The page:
A Boilerplate is a convenient way to define components to be used by an application, so that new applications can be created quickly with the same tooling set up as soon as the application is created.
A Boilerplate can be used to define any application-level components and processes that are to be re-used.
When an application is created, it will always specify a Boilerplate - even if it’s a pre-defined Blank Boilerplate that leaves all these choices up to you.
Various Boilerplates are provided as defaults. Some provide only basic HTML and CSS, whereas more sophisticated ones include advanced frontend tooling: NPM, webpack, Sass and other components.
Our built-in Boilerplates¶
This list represents some key built-in Boilerplates.
The Blank Boilerplate installs no components. It will be up to you to install anything you need, including templates for your site.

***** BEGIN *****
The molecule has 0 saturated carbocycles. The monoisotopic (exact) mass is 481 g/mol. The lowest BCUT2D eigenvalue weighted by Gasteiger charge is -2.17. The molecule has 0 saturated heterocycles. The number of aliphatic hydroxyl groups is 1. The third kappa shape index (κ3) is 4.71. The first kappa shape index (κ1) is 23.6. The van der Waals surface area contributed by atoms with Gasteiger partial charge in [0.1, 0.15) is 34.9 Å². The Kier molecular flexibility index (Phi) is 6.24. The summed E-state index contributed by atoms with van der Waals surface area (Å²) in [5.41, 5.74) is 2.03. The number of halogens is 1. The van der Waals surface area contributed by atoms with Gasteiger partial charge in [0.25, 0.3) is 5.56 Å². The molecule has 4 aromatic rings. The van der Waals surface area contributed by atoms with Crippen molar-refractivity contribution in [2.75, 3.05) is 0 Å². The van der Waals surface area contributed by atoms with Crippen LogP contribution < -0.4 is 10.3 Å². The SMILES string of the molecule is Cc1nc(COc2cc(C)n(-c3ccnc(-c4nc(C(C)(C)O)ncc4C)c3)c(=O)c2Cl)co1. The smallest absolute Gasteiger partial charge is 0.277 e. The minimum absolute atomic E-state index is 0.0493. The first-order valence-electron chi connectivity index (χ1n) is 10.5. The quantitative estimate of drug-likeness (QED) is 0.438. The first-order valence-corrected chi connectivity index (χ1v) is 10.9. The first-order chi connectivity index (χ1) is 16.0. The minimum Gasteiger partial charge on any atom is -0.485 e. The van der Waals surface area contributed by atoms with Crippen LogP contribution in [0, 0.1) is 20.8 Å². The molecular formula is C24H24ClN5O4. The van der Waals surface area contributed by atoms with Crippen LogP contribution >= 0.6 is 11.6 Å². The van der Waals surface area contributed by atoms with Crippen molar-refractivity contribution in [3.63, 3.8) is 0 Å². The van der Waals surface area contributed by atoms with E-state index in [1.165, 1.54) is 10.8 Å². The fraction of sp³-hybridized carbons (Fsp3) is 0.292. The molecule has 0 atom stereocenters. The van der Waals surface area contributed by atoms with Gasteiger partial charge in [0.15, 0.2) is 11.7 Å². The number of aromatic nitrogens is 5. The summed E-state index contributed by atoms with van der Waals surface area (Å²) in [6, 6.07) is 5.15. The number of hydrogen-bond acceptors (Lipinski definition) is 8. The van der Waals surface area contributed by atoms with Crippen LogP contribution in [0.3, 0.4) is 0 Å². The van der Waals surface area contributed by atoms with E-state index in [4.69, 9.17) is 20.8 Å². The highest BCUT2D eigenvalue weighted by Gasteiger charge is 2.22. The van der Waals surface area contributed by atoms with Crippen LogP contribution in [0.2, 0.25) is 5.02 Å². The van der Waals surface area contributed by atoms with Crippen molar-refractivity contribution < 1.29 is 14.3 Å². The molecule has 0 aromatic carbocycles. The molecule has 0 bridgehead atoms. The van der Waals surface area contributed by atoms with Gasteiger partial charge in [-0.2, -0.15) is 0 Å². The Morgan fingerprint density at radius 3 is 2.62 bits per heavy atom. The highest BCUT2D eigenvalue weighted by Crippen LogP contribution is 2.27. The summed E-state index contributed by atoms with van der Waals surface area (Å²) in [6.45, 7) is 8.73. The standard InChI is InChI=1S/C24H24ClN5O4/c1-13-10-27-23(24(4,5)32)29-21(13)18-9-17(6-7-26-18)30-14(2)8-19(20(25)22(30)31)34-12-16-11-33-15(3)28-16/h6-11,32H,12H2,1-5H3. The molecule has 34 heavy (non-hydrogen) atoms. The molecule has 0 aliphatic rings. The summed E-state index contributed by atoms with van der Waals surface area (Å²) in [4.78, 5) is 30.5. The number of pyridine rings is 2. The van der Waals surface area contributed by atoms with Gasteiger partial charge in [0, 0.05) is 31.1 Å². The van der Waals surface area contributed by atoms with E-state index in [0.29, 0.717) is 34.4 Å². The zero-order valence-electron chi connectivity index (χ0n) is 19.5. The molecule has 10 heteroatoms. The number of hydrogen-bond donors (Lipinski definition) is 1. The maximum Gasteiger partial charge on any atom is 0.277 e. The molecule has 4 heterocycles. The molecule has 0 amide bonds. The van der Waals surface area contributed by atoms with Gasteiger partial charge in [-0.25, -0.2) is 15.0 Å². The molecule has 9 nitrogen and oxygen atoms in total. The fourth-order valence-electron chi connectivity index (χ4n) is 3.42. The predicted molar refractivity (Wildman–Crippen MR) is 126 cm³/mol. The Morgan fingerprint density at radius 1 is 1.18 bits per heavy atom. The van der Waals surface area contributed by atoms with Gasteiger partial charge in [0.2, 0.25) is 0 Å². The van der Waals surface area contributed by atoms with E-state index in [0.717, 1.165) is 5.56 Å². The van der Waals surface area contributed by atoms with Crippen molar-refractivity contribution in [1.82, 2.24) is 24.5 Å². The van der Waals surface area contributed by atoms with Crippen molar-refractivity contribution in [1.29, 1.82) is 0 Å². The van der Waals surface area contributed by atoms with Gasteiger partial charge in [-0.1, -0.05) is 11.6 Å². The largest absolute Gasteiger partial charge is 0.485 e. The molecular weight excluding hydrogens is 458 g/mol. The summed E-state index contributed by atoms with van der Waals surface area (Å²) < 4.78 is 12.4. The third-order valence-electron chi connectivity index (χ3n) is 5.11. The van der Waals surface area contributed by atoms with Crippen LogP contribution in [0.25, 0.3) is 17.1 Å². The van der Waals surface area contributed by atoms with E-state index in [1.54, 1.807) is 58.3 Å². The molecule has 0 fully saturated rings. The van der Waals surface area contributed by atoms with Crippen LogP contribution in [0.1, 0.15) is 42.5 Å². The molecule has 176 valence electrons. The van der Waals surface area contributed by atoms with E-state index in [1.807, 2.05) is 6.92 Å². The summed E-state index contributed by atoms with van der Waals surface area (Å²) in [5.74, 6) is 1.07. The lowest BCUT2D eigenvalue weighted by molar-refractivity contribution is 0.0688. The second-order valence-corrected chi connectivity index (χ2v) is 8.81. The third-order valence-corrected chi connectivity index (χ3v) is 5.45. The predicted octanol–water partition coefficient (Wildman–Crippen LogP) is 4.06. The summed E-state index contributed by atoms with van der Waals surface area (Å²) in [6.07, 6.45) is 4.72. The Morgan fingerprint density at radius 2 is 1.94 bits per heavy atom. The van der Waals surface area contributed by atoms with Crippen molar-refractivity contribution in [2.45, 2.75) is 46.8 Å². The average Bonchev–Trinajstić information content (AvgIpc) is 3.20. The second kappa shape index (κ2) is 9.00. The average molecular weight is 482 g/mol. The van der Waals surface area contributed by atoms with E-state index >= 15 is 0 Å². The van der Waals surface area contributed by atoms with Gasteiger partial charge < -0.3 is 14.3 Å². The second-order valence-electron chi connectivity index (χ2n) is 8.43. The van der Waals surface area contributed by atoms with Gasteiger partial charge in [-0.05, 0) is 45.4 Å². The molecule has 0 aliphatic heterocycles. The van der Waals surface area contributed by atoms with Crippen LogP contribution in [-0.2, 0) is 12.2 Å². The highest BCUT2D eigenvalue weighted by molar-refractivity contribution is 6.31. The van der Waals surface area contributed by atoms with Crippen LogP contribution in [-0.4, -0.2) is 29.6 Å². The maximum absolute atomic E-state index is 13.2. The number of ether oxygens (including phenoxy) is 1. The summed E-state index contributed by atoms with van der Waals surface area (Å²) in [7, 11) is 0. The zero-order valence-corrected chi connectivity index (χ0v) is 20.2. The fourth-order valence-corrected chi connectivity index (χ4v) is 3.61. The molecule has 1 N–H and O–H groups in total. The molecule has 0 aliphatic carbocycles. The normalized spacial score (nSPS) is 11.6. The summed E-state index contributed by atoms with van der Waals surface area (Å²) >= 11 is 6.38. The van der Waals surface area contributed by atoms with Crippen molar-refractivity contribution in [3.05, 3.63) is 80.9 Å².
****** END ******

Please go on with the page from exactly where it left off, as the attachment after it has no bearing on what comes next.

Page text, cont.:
Our implementation of it is very standard, and simply adapts it for use in django CMS applications.
Bootstrap and Foundation Boilerplates¶
Our Sass Boilerplate introduces compiled components. This is a dynamic Boilerplate, unlike those above, which is to say that it compiles its own materials at runtime (the static Boilerplates by contrast simply use or serve the materials they ship with).
The Sass Boilerplate uses the HTML5 Boilerplate package as its basis. It uses:
The advantage of using a dynamic Boilerplate with compiled components is that it permits you to build a customised frontend, shorn of items your application does not require. Compiled components can also be heavily compressed and optimised, while the source files you work on can remain readable and comprehensive.
The Webpack Boilerplate implements the Bootstrap framework as a fully-compiled frontend set-up. It uses: